Reekers emphasises Aircall’s simplicity makes it a natural fit for businesses seeking the foundations of a more adaptable workplace—whether office-based, remote or hybrid. Yet while it’s an intuitive platform, there’s a depth of features and extensive integrations which make it ready to connect with any organisation’s tech stack.

He continues, “When you start adding layers of productivity into an application—smart routing, for example, or the capacity for a high volume of phone calls—that adds complexity. What we’ve done is combined productivity features with simplicity for administration.”

Beyond those features, Aircall has been designed to work hand in hand with other business software. 

“Tools are better together,” says Reekers. “The ideal customer experience involves all tools speaking to one another. If you’re housing customer data in one place and you’re using a different system to communicate with them, those two systems must be talking to one another to provide excellent customer service.”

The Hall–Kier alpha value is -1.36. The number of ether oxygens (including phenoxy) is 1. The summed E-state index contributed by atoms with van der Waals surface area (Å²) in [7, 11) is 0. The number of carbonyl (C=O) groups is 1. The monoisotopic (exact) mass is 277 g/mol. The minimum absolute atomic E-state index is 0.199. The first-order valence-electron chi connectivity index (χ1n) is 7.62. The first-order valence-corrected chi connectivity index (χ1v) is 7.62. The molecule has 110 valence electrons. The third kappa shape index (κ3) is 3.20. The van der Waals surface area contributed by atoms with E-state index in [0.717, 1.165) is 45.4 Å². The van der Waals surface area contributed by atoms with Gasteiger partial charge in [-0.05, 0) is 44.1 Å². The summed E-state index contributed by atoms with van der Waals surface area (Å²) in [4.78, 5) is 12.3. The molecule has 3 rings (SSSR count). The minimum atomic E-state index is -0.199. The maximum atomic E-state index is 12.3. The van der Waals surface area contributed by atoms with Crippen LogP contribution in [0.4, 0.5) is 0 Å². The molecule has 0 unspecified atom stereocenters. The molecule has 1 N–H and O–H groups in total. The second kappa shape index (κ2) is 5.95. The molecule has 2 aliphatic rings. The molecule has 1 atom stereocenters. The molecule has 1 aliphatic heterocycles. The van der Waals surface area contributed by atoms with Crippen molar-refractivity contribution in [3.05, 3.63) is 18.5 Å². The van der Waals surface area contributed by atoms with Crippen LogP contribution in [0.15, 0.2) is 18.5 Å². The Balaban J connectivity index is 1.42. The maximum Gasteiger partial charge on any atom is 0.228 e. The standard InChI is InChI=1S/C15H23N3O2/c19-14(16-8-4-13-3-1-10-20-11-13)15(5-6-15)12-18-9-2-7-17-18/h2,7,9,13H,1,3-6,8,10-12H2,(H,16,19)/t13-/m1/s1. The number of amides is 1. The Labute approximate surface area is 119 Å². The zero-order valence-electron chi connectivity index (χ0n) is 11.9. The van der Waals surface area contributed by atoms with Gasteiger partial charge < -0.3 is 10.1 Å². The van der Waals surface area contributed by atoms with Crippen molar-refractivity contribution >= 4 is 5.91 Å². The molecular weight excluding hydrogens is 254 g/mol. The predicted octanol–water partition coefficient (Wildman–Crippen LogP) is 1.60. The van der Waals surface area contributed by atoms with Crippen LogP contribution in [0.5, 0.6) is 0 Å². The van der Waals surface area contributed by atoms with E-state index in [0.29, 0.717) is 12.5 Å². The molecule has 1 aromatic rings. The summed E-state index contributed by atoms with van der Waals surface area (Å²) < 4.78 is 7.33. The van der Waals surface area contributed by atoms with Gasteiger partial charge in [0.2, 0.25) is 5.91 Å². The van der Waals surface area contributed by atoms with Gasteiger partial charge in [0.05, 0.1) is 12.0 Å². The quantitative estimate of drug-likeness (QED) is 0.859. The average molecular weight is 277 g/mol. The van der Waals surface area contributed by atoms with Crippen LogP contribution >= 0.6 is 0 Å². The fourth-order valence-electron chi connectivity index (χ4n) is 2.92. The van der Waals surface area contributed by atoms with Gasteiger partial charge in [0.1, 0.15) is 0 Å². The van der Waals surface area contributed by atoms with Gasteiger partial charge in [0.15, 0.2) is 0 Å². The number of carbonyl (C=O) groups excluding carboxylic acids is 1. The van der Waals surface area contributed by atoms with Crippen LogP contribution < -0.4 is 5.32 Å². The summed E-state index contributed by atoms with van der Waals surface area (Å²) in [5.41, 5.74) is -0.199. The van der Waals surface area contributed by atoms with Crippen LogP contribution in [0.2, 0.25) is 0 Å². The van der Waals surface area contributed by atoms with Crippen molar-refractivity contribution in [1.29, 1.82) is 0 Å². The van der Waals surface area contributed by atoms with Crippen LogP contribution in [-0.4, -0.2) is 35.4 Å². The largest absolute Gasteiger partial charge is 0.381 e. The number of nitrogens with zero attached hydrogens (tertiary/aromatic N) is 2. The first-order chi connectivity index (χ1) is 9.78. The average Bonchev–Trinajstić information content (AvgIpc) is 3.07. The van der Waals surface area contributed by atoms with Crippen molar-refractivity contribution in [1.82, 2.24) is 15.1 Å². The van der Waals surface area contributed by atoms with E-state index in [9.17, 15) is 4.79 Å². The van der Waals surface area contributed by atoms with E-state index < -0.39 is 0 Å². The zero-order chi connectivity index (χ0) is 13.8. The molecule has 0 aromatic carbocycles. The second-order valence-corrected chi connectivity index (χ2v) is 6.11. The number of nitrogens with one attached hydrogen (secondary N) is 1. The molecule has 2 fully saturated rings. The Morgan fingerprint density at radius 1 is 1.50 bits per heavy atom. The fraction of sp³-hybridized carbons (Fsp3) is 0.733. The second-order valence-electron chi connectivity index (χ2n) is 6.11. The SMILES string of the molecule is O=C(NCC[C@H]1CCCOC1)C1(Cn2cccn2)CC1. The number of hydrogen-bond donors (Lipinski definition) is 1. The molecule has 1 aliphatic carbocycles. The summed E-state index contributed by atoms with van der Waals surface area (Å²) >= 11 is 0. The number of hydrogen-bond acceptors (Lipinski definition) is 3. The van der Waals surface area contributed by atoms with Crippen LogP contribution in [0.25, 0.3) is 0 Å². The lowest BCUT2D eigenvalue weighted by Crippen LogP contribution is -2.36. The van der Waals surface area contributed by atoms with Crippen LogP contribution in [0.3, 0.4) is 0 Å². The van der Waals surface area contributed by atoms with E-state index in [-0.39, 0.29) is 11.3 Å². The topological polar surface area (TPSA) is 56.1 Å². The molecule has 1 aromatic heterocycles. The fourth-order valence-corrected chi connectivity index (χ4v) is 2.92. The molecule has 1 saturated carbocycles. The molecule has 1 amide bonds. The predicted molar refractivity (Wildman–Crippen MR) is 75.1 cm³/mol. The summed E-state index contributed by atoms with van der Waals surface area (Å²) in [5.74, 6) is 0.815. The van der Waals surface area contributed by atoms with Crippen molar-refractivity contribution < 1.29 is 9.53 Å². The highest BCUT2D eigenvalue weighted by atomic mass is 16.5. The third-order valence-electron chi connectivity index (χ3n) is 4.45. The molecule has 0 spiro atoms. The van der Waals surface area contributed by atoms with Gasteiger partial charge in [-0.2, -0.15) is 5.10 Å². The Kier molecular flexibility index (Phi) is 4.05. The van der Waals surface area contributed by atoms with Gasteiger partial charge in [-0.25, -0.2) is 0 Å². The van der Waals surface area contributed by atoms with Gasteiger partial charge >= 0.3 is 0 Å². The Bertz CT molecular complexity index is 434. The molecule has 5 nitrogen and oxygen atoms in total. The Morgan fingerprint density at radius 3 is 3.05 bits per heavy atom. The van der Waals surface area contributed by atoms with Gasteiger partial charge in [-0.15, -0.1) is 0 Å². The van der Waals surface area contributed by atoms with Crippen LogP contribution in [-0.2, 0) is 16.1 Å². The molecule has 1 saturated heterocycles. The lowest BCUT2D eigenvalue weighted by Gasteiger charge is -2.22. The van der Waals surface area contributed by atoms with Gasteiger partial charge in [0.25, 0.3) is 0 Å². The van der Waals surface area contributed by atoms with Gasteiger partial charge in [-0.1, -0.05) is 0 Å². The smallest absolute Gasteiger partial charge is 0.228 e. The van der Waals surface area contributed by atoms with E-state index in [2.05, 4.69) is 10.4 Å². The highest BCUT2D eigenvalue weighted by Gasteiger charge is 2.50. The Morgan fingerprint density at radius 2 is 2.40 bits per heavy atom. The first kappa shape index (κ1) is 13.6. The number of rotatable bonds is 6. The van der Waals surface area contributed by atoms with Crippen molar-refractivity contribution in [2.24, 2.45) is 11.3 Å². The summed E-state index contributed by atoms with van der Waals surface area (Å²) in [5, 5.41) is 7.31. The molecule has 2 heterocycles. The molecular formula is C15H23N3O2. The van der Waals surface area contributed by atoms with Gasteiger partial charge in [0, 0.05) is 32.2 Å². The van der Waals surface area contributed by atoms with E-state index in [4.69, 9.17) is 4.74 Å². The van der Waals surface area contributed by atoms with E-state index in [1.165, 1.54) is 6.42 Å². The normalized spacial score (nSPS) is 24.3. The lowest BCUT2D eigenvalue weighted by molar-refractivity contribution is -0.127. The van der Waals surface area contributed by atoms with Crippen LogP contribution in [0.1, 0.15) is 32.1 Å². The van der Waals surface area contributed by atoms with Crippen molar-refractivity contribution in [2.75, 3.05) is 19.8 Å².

Integrations across a host of categories—including CRM, helpdesk, productivity and transcription—enable that two-way street. Service agents have all the context they need to help customers, and their service thrives as a result. 

“They can ultimately solve that issue or resolve that ticket faster, providing a great customer experience,” Reekers adds. “It also reduces the burden on the agent. They don’t have to take notes or save them into their system, figure out where the call was logged and then put it into the CRM record. It’s just seamlessly happening in the background.”

Moving to a Transparent, Flexible Future of Cloud Services